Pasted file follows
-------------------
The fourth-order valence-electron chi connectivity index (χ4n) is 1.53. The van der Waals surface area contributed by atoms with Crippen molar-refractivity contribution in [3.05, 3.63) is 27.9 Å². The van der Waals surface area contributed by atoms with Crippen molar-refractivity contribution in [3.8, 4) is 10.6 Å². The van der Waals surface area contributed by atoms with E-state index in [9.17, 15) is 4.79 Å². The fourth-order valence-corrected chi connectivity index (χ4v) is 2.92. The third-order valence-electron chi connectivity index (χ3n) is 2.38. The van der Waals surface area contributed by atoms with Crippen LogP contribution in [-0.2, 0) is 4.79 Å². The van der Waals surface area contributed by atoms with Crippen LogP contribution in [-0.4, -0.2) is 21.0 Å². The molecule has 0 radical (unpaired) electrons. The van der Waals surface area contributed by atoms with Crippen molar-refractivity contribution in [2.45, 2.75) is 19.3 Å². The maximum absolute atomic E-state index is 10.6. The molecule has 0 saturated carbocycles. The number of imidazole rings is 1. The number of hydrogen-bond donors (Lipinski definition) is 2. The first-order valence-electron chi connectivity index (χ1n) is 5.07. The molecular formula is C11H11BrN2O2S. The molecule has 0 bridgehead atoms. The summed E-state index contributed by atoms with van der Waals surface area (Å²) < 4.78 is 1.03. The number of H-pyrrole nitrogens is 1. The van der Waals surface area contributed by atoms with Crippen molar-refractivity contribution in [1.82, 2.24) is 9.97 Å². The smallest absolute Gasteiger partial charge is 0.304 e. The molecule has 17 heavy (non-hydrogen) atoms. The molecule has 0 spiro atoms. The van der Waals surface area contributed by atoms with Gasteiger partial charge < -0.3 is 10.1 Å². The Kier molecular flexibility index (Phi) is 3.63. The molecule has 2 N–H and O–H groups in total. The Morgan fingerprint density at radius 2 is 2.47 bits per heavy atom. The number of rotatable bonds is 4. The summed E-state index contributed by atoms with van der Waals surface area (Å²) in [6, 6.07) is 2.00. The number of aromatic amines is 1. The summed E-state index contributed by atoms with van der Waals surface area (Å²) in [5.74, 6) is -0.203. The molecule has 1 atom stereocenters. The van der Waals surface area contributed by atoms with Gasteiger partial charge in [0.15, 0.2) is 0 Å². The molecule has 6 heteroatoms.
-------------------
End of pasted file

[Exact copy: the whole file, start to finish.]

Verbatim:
The fourth-order valence-electron chi connectivity index (χ4n) is 1.53. The van der Waals surface area contributed by atoms with Crippen molar-refractivity contribution in [3.05, 3.63) is 27.9 Å². The van der Waals surface area contributed by atoms with Crippen molar-refractivity contribution in [3.8, 4) is 10.6 Å². The van der Waals surface area contributed by atoms with E-state index in [9.17, 15) is 4.79 Å². The fourth-order valence-corrected chi connectivity index (χ4v) is 2.92. The third-order valence-electron chi connectivity index (χ3n) is 2.38. The van der Waals surface area contributed by atoms with Crippen LogP contribution in [-0.2, 0) is 4.79 Å². The van der Waals surface area contributed by atoms with Crippen LogP contribution in [-0.4, -0.2) is 21.0 Å². The molecule has 0 radical (unpaired) electrons. The van der Waals surface area contributed by atoms with Crippen molar-refractivity contribution in [2.45, 2.75) is 19.3 Å². The maximum absolute atomic E-state index is 10.6. The molecule has 0 saturated carbocycles. The number of imidazole rings is 1. The number of hydrogen-bond donors (Lipinski definition) is 2. The first-order valence-electron chi connectivity index (χ1n) is 5.07. The molecular formula is C11H11BrN2O2S. The molecule has 0 bridgehead atoms. The summed E-state index contributed by atoms with van der Waals surface area (Å²) < 4.78 is 1.03. The number of H-pyrrole nitrogens is 1. The van der Waals surface area contributed by atoms with Crippen molar-refractivity contribution in [1.82, 2.24) is 9.97 Å². The smallest absolute Gasteiger partial charge is 0.304 e. The molecule has 17 heavy (non-hydrogen) atoms. The molecule has 0 spiro atoms. The van der Waals surface area contributed by atoms with Gasteiger partial charge < -0.3 is 10.1 Å². The Kier molecular flexibility index (Phi) is 3.63. The molecule has 2 N–H and O–H groups in total. The Morgan fingerprint density at radius 2 is 2.47 bits per heavy atom. The number of rotatable bonds is 4. The summed E-state index contributed by atoms with van der Waals surface area (Å²) in [6, 6.07) is 2.00. The number of aromatic amines is 1. The summed E-state index contributed by atoms with van der Waals surface area (Å²) in [5.74, 6) is -0.203. The molecule has 1 atom stereocenters. The van der Waals surface area contributed by atoms with Gasteiger partial charge in [0.15, 0.2) is 0 Å². The molecule has 6 heteroatoms.